Next is O(nly), the album's other long track, at 45 minutes, and its greatest composition (in this reviewer's opinion). If the first track only used sentences which contain the letter O, the second only used words which contain the letter O, it only seems natural for the third to only contain the letter O. That is true here, but the twist is the use of instruments: Antoine Beuger plays the flute, and Samuel Vriezen plays the melodica. As per the score [], the performers read along to a new deconstruction of the text. When they find an O in a sentence, they begin to sing it, and its placement in the sentence dictates how they will sing it, and the instruments follow similar instructions. This makes for several possibilities for naturally occurring harmonies and patterns, which thoroughly excites me. Sadly, I found the performance here to be poor. The singers all sound awkward and amateur, which is likely is the case, and that's something that ends up being distracting (especially in vocal music). I can't help but feel that this piece would have become something special in the hands of more experienced vocalists. I don't mean to imply that I don't enjoy the performance, because I do, but it is easy to imagine a more affective performance. There is a long section at the end, the last ten minutes of the piece, where only the instrumentalists play, and I think that this turned out wonderfully. The two performers, Beuger especially, play intuitively and softly, creating beautiful harmonies only when necessary.

Album closer O(hh) is the shortest track at 10 minutes. O(hh) follows the path of the release of O, from full sentences, to sparse words, to repetitions of the letter, to empty breathes, to silence: a wonderful idea for an album closer, and this is demonstrated beautifully in the score []. Möller starts reading on his own, and Waeckerlé joins him a couple of minutes later on the page after his, making what I'll describe as an anti-round. It becomes even more wonderful when their text begins to sync up, due to their different breathing speeds. Similarly to O(nly), O(hh) allows for an instrument to accompany them – this time they decide on a surprisingly harsh synthetic tone. What this represents, I'm unsure, but it creates an interesting counterpoint to the speakers' soft voices.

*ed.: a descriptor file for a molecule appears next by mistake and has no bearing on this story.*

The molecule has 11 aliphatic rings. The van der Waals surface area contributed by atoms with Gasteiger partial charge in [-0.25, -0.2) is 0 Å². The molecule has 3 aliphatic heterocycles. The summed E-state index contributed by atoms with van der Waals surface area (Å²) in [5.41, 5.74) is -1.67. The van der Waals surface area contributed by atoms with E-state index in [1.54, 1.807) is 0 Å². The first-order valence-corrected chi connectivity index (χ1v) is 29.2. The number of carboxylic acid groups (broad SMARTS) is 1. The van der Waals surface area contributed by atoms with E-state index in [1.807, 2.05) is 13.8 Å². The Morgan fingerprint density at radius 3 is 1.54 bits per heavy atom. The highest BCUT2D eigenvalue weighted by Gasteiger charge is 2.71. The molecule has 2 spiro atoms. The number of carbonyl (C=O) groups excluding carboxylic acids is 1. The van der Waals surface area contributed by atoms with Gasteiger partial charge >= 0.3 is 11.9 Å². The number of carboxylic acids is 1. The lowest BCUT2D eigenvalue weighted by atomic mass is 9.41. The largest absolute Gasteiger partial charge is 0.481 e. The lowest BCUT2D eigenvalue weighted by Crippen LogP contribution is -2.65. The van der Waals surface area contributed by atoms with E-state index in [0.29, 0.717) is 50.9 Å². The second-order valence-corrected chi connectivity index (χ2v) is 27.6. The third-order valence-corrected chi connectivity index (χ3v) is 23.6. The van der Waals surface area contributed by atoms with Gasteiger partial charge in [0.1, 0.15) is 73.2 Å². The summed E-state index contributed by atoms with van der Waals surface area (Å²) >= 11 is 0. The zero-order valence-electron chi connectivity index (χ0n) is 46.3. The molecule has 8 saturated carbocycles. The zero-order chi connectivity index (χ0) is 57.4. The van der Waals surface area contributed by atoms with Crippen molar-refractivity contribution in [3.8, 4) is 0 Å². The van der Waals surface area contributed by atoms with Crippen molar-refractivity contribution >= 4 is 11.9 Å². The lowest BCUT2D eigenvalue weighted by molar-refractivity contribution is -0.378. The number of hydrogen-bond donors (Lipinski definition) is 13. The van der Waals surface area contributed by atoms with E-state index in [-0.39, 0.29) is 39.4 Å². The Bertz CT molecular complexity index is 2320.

It's clear that the four pieces work wonders in sequential order, charting the entire path of O's release and allowing O(hh) to operate as both a summarization and a final, complete release. I think that the significance of O will be different for many experiencers; it seems to represent a vague idea of femininity for myself, but I'd wager that it represents something more personal for Emmanuelle Waeckerlé, and for those with personal experience with the novel's subject matter. These notions are important and worth thinking about, but they aren't what fill my mind while I listen – my mind is actually near empty in those moments; it isn't until after that I realize the album's feminist connotations, or the significance of the text experiments. When I listen, I feel lull, and become likely to fade in and out. It's due to the soft voices, the repeated words and phrases and the comforting femininity; but perhaps what is most important is the way that the words and phrases are completely removed from context and diction. This allows me to take in the words superficially, without having to think of their meaning, which is not dissimilar to how a mantra works.

So, whether one is looking for a powerful feminist expression, a series of innovative text experiments, or a slab of avant-garde bliss, Ode (owed) to O delivers it in an exciting way. Although the performance of what would have been my favorite piece leaves more to be desired, Waeckerlé proves to me a powerful and multi-faceted artist, and I look forward to experiencing future projects of hers. And for those who I've managed to capture the curiosity of: I highly recommend reading the scores which I've linked, as they are all gorgeously presented.